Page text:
You take a shot to the head and next thing you know you have a head shot on the cover of a paper. The article came out Wednesday and now 161,000 copies are strewn throughout the county at gas stations, outside liquor stores, and inside newsstands. For two days now, fear and anxiety has paralyzed me. I read the story over and over again. I wait to see the comments and I hope they are kind. My anxiety seems to be all for nothing. People I have never met, people that live across the country, leave words of encouragement and support after reading. They use words like 'inspiration' and 'brave'. Words that have never accompanied my name before. Some share their tragic stories, others just give me their support. I didn't see any of it coming.
When I woke up from my induced slumber, I saw the outpouring of emotion. I heard about neighbors coming by to get updates. They gave us baskets of fruit and nuts. Most of these people I hadn't said a single word to, maybe just gave them a wave as they drove by. The response is similar since the story came out but this time, it's from people I don't know, have never met. It's sad. It's taken these comments and well wishes to once again see how amazing people are. I want to learn how I can hold on to that knowledge. And while they say I am inspiring, that seems to be the only word that I can use when I read their words. Here's one of those comments. It brought tears to my eyes when I read it.
"I never do this, write to somebody about something that I have read or anything that I see on the web, but not today, today is different. I felt the need to express my self to you, it was rather difficult and painful to read your piece in The Reader today.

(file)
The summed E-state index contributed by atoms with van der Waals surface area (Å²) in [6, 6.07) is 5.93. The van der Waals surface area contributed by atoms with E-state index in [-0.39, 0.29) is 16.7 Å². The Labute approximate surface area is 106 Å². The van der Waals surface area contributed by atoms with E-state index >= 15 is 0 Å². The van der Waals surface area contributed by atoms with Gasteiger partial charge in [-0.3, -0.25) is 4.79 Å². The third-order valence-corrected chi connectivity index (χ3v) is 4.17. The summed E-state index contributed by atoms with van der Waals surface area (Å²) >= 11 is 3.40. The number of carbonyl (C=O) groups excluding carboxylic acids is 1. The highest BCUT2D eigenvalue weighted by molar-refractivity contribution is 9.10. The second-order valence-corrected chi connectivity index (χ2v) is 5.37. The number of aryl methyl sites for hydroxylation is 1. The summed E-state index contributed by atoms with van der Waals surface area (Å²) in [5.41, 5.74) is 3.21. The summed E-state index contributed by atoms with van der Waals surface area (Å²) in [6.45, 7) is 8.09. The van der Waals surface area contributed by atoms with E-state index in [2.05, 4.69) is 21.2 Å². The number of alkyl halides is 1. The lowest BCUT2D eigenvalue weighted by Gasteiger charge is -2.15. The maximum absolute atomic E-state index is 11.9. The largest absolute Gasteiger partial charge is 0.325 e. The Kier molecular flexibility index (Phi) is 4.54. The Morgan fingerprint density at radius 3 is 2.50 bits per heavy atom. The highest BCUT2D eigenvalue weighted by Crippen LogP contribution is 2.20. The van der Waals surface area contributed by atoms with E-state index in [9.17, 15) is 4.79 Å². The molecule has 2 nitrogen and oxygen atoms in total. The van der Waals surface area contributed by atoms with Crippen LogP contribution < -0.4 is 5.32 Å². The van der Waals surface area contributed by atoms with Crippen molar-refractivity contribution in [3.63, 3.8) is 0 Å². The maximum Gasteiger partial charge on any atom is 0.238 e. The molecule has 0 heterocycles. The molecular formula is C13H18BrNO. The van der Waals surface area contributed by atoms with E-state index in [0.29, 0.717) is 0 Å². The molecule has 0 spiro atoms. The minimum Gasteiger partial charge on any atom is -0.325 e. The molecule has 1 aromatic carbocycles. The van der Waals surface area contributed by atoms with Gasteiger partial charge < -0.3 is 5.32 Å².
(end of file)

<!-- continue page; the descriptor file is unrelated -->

I was in a car accident 13 years ago, I was wearing my belt that's why I am alive today, my friend who was driving, wasn't wearing her belt and did not survive. I still live with some pain from that time, but you make me remember how important life is and how delicate we are!"
This is what I hope to take from this. This is what I need to live by. It's becoming less about recovery, and more about new beginnings and it's about time.
Monday, April 19, 2010
How do you explain the unexplainable?
The upcoming cover story has caused us to talk about the injury much more often than in recent weeks. Aimee has cried. I asked her ridiculous questions. I asked her why she didn't fall out of love with me. I asked her if seeing me in that weakened state made her think I was weak. She said no. She asked me if I would feel that way if it was her. I said no. Truth is, I don't know how I would handle it. I wasn't awake to see her face, her tears or her smiles. I wasn't awake to hear the sounds, to smell the odors, or see the look on the doctors faces as they tried to explain the situation. The entire experience has left a black hole where memories should be and I will never have anything to inject in that wormhole except for a cover story, Aimee's journal, and the stories I have heard. We'll see if I can stuff anything else in by the time the week is through.
Sunday, April 11, 2010
It was a welcome change from the everyday stress that I can't seem to get away from. During the past few weeks I haven't stopped. I didn't relax. My days were filled with distractions and chores.
The hardest part is I know this feeling is normal. People have long lists of chores, whether at home or work. I had the same list before the blow to the head but it doesn't feel the same. I feel overwhelmed and stressed most of the time. I find myself asking myself: 'Where does the injury end and where does normalcy begin' When will I get used to the new me? Am I creating this or are the distractions and the poor focus real?'